We must question our perception of the attributes of power — that is to say, what gives power, and what does not. An overly position-oriented vision of power (filtered through hierarchy, age, social status and expertise) brings many leaders to a dead end. Companies today are full of experts and powerless leaders. On the flip side of this, it is difficult for people who are managed to get away from this vertical concept, as they still very often have too many expectations of their managers. In today’s organisation, these expectations are impossible to meet, as managers in the organisation lack one of their essential management attributes: authority, or expertise.

Therefore, the notion of T-leadership must inform our idea of what an effective leader is today. T-leadership, like Leonardo da Vinci’s Vitruvian man, evokes both horizontal breadth and vertical depth.

In such an environment, we should invest in developing cross-cutting leadership suited to creating value within the organisation’s complex horizontal structure. This involves building skills around trust, influence, streamlining, conflict resolution, networking, intrapreneurship and so on.

Ambiguity and uncertainty

Let us look at another example on the list of problems often associated with distance: knowing who does what, knowing who is where and going about visual navigation — in short, dealing with ambiguity and uncertainty in the organisation. Here also, the role of distance is quite relative. I have many examples of reorganised teams on a single site, often working in an open workspace, who face no real distance issues and yet affirm that they are no longer at all clear on each person’s role and that grey areas seem to be becoming the norm when it comes to identifying responsibilities.

Americans speak of moving faster towards a volatile, uncertain, complex and ambiguous (VUCA) environment. Clarity is essential to move forward together; to lack clarity is to lack a shared vision. The central question around clarification becomes: should we chomp at the bit and wait for clarity to come along, or should we take hold of the reins and go after clarity ourselves? Managers today understand that the latter is the only viable option, often observing with chagrin that clarity is the organisation’s unfulfilled promise. This is a source of tremendous frustration — both for staff, who at some point experience chaos, and for leaders and managers, who can no longer supply this clarity since they themselves are held back by the volatility of their priorities.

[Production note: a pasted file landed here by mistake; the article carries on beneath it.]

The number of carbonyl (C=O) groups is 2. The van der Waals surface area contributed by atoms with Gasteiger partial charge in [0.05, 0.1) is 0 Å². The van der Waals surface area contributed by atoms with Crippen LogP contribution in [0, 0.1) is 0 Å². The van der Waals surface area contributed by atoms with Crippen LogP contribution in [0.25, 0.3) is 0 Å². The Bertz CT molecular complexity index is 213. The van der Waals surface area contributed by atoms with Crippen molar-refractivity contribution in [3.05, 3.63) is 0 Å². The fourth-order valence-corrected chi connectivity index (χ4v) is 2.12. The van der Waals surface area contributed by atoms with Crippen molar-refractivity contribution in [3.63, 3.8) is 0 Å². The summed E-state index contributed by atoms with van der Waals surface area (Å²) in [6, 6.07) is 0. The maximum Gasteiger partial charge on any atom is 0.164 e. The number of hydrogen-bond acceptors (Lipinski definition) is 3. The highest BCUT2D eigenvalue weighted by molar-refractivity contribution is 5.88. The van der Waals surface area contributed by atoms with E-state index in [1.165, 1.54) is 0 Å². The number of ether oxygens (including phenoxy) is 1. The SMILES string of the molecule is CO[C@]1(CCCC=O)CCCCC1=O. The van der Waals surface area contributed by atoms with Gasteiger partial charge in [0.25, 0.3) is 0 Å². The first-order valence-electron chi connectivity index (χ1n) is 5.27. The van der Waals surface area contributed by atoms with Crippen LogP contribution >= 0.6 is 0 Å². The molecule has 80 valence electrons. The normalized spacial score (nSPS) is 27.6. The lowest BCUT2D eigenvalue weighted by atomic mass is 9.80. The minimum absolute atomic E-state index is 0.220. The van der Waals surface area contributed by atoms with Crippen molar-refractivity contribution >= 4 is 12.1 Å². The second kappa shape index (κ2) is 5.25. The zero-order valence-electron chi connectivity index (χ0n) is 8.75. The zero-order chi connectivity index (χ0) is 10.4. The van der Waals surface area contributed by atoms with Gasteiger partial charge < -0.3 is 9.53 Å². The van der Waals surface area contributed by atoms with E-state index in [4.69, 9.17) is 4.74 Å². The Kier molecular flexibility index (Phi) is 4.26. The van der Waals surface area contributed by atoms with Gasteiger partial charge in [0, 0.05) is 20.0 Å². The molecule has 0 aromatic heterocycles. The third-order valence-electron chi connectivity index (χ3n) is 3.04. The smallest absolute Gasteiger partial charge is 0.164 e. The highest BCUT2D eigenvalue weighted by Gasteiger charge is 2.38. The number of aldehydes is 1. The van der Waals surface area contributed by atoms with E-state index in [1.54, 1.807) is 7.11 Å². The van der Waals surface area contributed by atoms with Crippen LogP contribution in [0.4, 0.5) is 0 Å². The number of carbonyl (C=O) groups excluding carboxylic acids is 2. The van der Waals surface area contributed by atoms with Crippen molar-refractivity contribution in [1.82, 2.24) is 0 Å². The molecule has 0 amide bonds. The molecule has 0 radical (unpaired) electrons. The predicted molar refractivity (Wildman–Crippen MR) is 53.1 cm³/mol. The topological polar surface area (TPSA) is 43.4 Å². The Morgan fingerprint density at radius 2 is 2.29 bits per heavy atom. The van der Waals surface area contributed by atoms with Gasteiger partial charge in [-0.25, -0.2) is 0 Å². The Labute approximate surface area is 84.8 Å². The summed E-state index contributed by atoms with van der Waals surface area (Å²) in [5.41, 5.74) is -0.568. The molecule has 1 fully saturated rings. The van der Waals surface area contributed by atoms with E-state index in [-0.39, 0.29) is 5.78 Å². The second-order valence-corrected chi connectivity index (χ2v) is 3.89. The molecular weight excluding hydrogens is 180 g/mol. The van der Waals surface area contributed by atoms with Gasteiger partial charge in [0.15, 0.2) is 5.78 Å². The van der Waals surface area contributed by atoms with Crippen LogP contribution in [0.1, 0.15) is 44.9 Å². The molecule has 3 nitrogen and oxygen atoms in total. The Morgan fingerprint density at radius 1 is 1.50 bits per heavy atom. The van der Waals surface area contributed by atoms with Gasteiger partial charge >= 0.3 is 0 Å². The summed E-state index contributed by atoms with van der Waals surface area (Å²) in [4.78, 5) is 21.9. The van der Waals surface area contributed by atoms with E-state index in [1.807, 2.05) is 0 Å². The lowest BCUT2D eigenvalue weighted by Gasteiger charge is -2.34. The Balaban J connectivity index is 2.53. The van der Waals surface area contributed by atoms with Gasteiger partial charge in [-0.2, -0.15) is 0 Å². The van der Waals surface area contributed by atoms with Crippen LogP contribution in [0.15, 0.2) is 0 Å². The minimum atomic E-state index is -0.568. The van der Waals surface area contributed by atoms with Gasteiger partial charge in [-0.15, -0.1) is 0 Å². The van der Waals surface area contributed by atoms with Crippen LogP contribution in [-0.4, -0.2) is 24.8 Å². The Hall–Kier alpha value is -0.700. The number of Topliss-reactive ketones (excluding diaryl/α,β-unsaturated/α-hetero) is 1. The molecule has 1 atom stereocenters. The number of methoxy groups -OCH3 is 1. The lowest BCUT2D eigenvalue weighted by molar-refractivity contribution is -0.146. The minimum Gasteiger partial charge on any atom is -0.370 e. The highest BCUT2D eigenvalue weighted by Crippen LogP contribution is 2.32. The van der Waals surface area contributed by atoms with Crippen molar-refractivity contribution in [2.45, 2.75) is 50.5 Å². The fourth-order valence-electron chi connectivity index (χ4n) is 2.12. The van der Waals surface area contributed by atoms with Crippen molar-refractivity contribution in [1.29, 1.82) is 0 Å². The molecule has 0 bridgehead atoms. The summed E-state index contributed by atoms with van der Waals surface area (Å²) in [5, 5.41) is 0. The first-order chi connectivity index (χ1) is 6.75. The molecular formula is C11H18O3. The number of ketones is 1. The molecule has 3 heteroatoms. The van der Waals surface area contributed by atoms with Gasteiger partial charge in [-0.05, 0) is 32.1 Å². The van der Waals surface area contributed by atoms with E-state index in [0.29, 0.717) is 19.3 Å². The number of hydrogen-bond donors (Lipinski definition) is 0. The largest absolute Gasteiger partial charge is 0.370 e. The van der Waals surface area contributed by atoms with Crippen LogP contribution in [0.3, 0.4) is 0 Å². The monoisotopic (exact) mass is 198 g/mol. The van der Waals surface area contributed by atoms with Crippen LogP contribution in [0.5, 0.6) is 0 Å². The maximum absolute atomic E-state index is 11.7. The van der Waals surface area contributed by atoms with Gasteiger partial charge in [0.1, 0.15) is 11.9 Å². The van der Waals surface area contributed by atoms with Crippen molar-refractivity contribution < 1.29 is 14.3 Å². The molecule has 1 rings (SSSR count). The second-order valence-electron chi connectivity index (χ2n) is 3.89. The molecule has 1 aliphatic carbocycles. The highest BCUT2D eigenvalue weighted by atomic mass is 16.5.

Clarifying is probably the main role that the organisation used to fulfil for all its members. Today, the tables have turned, and each member must fulfil this role for the organisation. Clarifying becomes a job unto itself for the T-leader in an organisation that now exists to create not clarity, but agility. Thus each manager must restore readability to interdependencies by building partnerships, collaborating, reconciling, streamlining and clarifying with others “why it is done, how it is done and who it is done by.”

In such an environment, it is advisable to challenge expectations of the organisation, and to implement constructive collaboration without ever forgetting to first clarify the questions of why, how and who, for oneself and others.

Email, hypertraceability and formalism

Finally, let us explore a recurring problem in virtual organisations today: the omnipotence of email. Email’s power may be attributed to its role as an unforgiving tracer and to its widespread overuse. This omnipotence stems from several factors: a real or perceived lack of remote communication alternatives, widespread mistrust resulting in a preoccupation with traceability (“Look, I sent you an email on 4 February 2007 at 9:02 PM!”) and the race for information.